Sermon: 6th Sunday after Pentecost

July 8, 2012

Mission Grounded in Pain

I am sure you have heard about experiments physicians and scientists have done in which a sample of participants are given an actual medication to treat a symptom—everything from sleeplessness to cancer—and another sample of participants takes a placebo, a sugar pill with no medicinal value.  Participants are not told whether the pill they are swallowing is an actual drug or a sugar pill.  When researchers assess the progress—or lack thereof—that each patient is making, they have to take into consideration the possibility that some improvement might show up even among the people who are taking the placebo, because of what is known as “the faith factor”—that is, sometimes a participant taking a placebo improves even without medical help because the patient BELIEVES that he or she is receiving a powerful prescription. 

Who can explain it?  Positive images and hopefulness and faith in God sometimes awaken movements in our cells and spirits that lead toward well-being in ways that simply do not occur among indifferent or pessimistic people and communities. By the same token, negativity can diminish the vitality of our cells as well as our souls.  We could call this superstition or magical thinking, or we could simply recognize that faith is one of the factors that determine a person or a community’s health or illness.  Faith opens us up.  It makes space for new energies that can become the tipping point toward healing and growth.

Surely that was the case in last week’s Gospel stories about Jairus’ daughter and the woman suffering from hemorrahges.  For them, physical, mental, and spiritual transformation came through the interplay of Jesus’ healing power and the hopeful energy of people who trusted in it.  As I’m sure you recall, neither of these healings was expected or encouraged by the crowd.  Jesus had to cross over a lot of social and religious boundaries to release his divine power.

After last week’s two healings, Jesus returns to his hometown, presumably to continue his work.  Surely they would have heard about what he had been doing in the suburbs!  But there, among those who’d watched him grow up, people are unable to believe that Jesus is anything more than Mary’s kid, an unsophisticated, blue-collar, boy next door.  They cannot imagine that he is divine, or that he could bring change to or among them.  This crowd can’t be open to Jesus as a Healer, theologian Matthew Skinner says, because “they barricade themselves from the fullness of blessings that God might have poured out in Nazareth.”  In the end, Mark says, Jesus could do no great work of power in his hometown—oh except for healing a few folk, here and there.  I love how he throws that in, as if it’s no big deal!  Just a few healings!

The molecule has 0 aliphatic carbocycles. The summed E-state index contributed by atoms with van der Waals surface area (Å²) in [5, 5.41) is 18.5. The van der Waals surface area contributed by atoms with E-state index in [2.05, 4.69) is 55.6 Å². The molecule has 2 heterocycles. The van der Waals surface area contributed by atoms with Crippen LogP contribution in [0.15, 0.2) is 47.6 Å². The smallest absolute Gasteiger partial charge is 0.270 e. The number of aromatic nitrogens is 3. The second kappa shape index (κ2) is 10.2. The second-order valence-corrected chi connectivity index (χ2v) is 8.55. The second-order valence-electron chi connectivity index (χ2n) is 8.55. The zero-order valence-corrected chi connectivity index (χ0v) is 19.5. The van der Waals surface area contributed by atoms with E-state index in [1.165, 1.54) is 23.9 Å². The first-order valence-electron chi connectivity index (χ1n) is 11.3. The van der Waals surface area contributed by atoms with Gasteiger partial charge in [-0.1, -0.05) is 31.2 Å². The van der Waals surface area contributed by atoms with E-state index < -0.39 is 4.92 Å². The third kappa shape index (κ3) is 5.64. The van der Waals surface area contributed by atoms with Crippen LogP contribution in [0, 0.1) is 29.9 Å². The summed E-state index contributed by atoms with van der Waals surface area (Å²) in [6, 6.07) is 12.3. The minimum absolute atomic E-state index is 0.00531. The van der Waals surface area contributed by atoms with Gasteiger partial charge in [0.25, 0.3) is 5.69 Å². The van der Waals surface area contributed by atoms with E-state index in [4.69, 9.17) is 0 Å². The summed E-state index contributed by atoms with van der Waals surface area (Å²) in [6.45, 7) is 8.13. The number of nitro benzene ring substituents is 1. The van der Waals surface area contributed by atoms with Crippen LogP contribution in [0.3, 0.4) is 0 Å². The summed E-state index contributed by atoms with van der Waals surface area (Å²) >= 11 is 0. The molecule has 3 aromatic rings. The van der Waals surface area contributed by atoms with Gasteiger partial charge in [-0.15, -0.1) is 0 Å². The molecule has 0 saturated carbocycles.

Instead of working great wonders, Jesus had to walk away from his own hometown that day, to go shine his light somewhere else. It would be easy to mock those people, except that we, the Church, call ourselves the family of God.  We claim Jesus as our own.  But how faithful, how open, are we to his transformative power in our lives?  Are we able to receive healing from Jesus, or does our lack of faith get in the way?

You might be wondering now how to reconcile all of this with what you heard last week.  Last week you heard that God’s deepest desire is to cross over every obstacle between the people God loves and whatever it is that keeps them from living full, rich, abundant lives.  But today it sounds like if we don’t have faith that God can heal us, it can’t take place.  As if our healing depends as much on our attitude as it does on God’s.  You may start to worry that if you are not getting well—or the situation you are praying about is not improving—it is because you are not believing hard enough, not praying fervently enough.

To address those concerns, I think we should turn to today’s excerpt from Paul’s letter to the church in Corinth. This reading begins with a description of a mystical experience – presumably Paul’s own encounter with God – followed by his account of a mysterious illness, an illness he describes as a “thorn in his flesh.”  All kinds of writers have speculated about what the “thorn in his flesh” could be—ranging from his eyesight was failing to suggestions that he had a nagging wife!  I am not sure it matters what ailed Paul.  Whatever it was, this thorn came to stay, no matter how often Paul prayed that God would take it away.  As far as we know, Paul never received a cure, but it surely doesn’t mean he lacked faith.

What Paul does receive—and what I believe God longs to give to all of us, whatever thorns afflict us—is consolation in the midst of pain, grace to live every season of life.  God doesn’t tell Paul to lie down passively and let whatever ails him take over, nor does  God tell Paul to come back when he has more faith.  Instead, Paul hears God’s voice assuring him, “My grace is sufficient for you. My strength is made perfect in weakness.”  In other words, it’s OK.  Get up and get going.  There is work for you to do, and I’ll help you do it, in spite of the thorn.